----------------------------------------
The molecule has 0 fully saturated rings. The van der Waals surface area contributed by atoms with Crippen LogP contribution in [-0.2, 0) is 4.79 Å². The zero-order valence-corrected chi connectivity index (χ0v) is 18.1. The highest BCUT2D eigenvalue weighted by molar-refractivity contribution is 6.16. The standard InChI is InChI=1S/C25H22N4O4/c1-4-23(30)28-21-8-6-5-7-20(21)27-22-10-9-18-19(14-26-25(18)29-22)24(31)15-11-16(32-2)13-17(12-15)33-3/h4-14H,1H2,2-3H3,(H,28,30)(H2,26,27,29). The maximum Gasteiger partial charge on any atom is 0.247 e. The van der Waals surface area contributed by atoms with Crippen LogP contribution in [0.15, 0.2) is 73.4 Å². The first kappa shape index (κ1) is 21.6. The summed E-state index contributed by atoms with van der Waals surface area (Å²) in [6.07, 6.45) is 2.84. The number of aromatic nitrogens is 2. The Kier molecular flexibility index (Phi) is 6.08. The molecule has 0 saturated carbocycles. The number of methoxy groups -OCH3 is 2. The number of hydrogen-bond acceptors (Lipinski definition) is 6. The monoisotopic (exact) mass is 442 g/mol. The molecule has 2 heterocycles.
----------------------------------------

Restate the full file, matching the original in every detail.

The molecule has 0 fully saturated rings. The van der Waals surface area contributed by atoms with Crippen LogP contribution in [-0.2, 0) is 4.79 Å². The zero-order valence-corrected chi connectivity index (χ0v) is 18.1. The highest BCUT2D eigenvalue weighted by molar-refractivity contribution is 6.16. The standard InChI is InChI=1S/C25H22N4O4/c1-4-23(30)28-21-8-6-5-7-20(21)27-22-10-9-18-19(14-26-25(18)29-22)24(31)15-11-16(32-2)13-17(12-15)33-3/h4-14H,1H2,2-3H3,(H,28,30)(H2,26,27,29). The maximum Gasteiger partial charge on any atom is 0.247 e. The van der Waals surface area contributed by atoms with Crippen LogP contribution in [0.15, 0.2) is 73.4 Å². The first kappa shape index (κ1) is 21.6. The summed E-state index contributed by atoms with van der Waals surface area (Å²) in [6.07, 6.45) is 2.84. The number of aromatic nitrogens is 2. The Kier molecular flexibility index (Phi) is 6.08. The molecule has 0 saturated carbocycles. The number of methoxy groups -OCH3 is 2. The number of hydrogen-bond acceptors (Lipinski definition) is 6. The monoisotopic (exact) mass is 442 g/mol. The molecule has 2 heterocycles.